civil service was placed under Geman supervision according to international
law. Anyone who resigned was replaced by a collaborator. The first anti-jewish
measures were implemented in the fall of ’40. It was in ’41 when the deportation
lists were drawn by the Jewish Council and the compulsory star of David was
distributed. The Jewish Council had resigned itself, like the Dutch, to a German
victory. It’s easy for a lout like Kuper to judge them in hindsight. German
repression was ruthless, the town of Putten was burned to the ground after a
resistance operation. Most Dutch resistance heroes died in concentration camps
(Bernard IJzerdraat, Professor K. Schilder, Tante Riek, Arie Kop). German
pressure on the Dutch population was relentless by way of Arbeidseinsatz
(compulsory employment in the German war industry), thousands of arrests and executions by way of summary justice. To make a long story short, 250.000 Dutch were either killed, died of starvation during the Hongerwinter of ’44-’45, or were
physically and mentally affected. Material damage: 15 billion guilders. How is
that for “little disruption”?

I don’t think Kuper would disagree with you and I don’t think he means the Dutch breezed through the war – and he’s not a ‘lout’. If you read the original and absolutely brilliant ‘Ajax, De Joden, Nederland’ (Hard Gras 2003) in Dutch you will see that the exclusion of the Jews from society was rapid, complete and virtually unopposed. In comparison, much of Dutch society escaped unscathed. Even the South ended their war significantly earlier.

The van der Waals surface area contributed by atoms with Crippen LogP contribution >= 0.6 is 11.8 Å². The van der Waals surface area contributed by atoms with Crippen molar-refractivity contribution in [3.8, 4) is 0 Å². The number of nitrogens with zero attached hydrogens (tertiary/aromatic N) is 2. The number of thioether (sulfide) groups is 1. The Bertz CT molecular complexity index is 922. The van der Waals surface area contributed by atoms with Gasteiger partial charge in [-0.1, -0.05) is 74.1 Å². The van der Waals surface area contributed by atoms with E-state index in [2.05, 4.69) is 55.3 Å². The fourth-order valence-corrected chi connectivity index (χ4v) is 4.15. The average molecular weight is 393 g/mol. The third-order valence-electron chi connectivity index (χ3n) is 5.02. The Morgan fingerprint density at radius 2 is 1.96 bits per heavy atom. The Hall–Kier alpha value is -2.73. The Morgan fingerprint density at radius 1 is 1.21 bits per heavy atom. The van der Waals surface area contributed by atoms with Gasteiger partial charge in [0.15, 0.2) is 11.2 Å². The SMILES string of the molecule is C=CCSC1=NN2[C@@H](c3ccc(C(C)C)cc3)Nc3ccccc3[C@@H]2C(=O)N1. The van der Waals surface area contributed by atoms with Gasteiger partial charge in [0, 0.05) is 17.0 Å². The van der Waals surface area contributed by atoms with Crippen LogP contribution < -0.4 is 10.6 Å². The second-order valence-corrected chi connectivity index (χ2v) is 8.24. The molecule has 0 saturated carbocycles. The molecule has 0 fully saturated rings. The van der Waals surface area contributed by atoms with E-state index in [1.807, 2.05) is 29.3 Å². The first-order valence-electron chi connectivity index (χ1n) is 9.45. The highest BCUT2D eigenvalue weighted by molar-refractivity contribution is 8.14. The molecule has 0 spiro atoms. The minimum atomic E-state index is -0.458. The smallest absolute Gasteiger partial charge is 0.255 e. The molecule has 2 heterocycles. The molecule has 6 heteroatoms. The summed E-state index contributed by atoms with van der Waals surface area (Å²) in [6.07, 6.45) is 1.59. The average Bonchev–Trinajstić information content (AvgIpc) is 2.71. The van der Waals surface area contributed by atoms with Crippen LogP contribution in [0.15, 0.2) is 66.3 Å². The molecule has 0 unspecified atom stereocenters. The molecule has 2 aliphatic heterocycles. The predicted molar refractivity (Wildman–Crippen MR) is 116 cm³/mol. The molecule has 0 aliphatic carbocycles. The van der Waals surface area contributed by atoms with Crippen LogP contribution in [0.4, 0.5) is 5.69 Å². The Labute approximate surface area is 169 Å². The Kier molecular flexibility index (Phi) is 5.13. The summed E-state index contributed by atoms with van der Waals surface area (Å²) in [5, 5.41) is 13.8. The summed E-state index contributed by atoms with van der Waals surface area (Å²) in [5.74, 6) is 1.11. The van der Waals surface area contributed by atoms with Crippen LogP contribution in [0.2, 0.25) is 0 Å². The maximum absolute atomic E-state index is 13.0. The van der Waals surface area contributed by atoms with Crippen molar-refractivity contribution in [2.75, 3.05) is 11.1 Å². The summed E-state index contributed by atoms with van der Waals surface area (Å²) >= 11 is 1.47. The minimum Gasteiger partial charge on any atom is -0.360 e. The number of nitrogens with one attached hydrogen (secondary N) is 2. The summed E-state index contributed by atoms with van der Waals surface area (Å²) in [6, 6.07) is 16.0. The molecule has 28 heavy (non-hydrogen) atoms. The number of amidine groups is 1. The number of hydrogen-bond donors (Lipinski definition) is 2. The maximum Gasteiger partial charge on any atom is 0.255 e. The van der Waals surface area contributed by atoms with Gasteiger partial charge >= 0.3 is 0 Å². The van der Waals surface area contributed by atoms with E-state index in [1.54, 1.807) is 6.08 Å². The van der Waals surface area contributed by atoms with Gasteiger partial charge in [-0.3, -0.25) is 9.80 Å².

To address your points:

First of all there were approx. 205,000 fatalities in the Netherlands proper – of those,100,000 were Jews right? So, not to minimise the suffering of the general population, the actual war, the flattening of Rotterdam (in which my great-uncle perished) and other atrocities, it has to be acknowledged that the Jews bore the brunt of the Nazi slaughter in Holland. Right? The main point that Kuper is making (which is more pointed in the book btw), which is 100% correct, is that (especially amongst Israeli Jews who confuse Holland with Denmark) there is a perception that the Dutch were fundamentally ‘Goed’. This is patently false. And that is his perspective – Jewish rights were removed and they were incinerated, man woman and child and there was relatively little resistance to this socially. His book outlines both the cowardice and bravery of Dutch society. It is critical of the former and honourable to the brave few and resistance.

I say this as a proud Dutch Jew of 13 generations for whom the war still resonates strongly.

on a recent stopover in Amsterdam i visited the Anne Frank Huis Museum. one of the exhibits pointed out that it was Dutch police and Austrians who rounded up and deported Dutch Jews to their death.

2000

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Soccer as a Wartime Prism

Author Simon Kuper uses soccer to show how, as Dutch Jews were killed, life went on for everyone else